Her love and care for the Cowboy family has left a lasting impact as she was instrumental in creating the America’s Healthiest Campus initiative and turning OSU into a leader in university wellness. In 2013, she co-founded Pete’s Pet Posse, which has grown to become the largest university pet therapy program in the country.
“Ann’s generosity and passion for helping others has left a long-lasting imprint on our university,” OSU President Kayse Shrum said. “We share a love of dogs, and Ann took that love and turned it into a gift for the campus with Pete’s Pet Posse. I am so grateful for her dedication to making an impact on the lives of our students.”
In 2021, Women for OSU surprised Ann by establishing the Ann Hargis OSU Center for Pet Therapy Endowment. Once the endowment is fully funded, it will secure the long-term future of the center, where she continues to be involved today.
She and Burns also established an endowed professorship and made the OSU leadership scholarship possible.
Her love for the arts has transformed the OSU cultural experience as the Hargises have made considerable contributions to The McKnight Center for the Performing Arts, the Doel Reed Center and the OSU Museum of Art.
“As First Cowgirl, she was a pioneer of initiatives on campus,” OSU Foundation President Blaire Atkinson said. “Those are projects she led with her time, her talent and her incredible intellect, but also her philanthropy. She is very generous.”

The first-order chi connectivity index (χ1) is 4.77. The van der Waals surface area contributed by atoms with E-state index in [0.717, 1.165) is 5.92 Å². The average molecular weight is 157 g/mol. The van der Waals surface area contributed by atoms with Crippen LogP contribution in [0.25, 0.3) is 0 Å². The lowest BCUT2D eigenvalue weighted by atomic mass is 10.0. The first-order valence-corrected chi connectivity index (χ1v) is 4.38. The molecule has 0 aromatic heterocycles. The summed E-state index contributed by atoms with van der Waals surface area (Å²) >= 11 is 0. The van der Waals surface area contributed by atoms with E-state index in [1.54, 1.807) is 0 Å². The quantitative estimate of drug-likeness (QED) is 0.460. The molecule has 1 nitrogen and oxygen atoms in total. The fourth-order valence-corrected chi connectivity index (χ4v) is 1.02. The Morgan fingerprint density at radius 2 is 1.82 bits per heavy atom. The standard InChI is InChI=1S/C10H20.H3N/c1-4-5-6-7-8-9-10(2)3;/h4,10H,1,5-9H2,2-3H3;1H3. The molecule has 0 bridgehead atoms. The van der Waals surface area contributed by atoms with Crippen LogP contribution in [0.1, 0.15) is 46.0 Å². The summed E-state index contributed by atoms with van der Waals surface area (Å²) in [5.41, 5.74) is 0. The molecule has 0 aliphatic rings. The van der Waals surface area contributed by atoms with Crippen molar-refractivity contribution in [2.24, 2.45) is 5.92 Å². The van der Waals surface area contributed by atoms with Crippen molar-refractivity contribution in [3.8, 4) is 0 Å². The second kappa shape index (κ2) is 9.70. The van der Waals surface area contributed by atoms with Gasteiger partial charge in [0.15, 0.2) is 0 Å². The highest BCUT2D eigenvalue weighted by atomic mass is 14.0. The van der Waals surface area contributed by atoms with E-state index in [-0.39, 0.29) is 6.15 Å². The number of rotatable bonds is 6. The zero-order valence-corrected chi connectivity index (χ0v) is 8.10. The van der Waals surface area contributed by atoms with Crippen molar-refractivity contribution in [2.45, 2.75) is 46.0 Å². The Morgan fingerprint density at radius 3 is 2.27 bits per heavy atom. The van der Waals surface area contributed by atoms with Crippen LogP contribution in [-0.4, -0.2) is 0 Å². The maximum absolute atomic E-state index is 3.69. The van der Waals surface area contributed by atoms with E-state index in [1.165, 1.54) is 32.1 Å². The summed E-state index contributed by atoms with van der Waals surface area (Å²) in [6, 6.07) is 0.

Ann was awarded an honorary doctorate at OSU in 2019 for her work in the area of wellness and improving the lives of others. She continues to be an active and engaged member of the community, making contributions to a wide variety of philanthropic organizations in Stillwater and throughout the state.
“We had no idea the gift we’d been given all those years ago when she enthusiastically came on board as first lady,” said Diane Tuttle, former Women for OSU councilwoman. “In all situations, she exemplifies how a person should live their life. She is the epitome of an energetic, caring and generous person.”
Ann’s long-lasting impact on OSU is one of service and love.
“There are people who are loved and people who are beloved,” said Kendria Cost, director of the Ann Hargis OSU Center for Pet Therapy. “She is definitely beloved.”
Inspired by the OSU community, Ann emphasized the importance of philanthropy.
“The whole idea of a philanthropist is that you take what you have and come out of yourself to be able to give to others,” she said. “A philanthropist is someone who gives back — from the tiniest, kindest gestures through the multimillion dollar donors and everything in between.”
Photos by: Chris Lewis
Story by: Samantha Hardy | STATE Magazine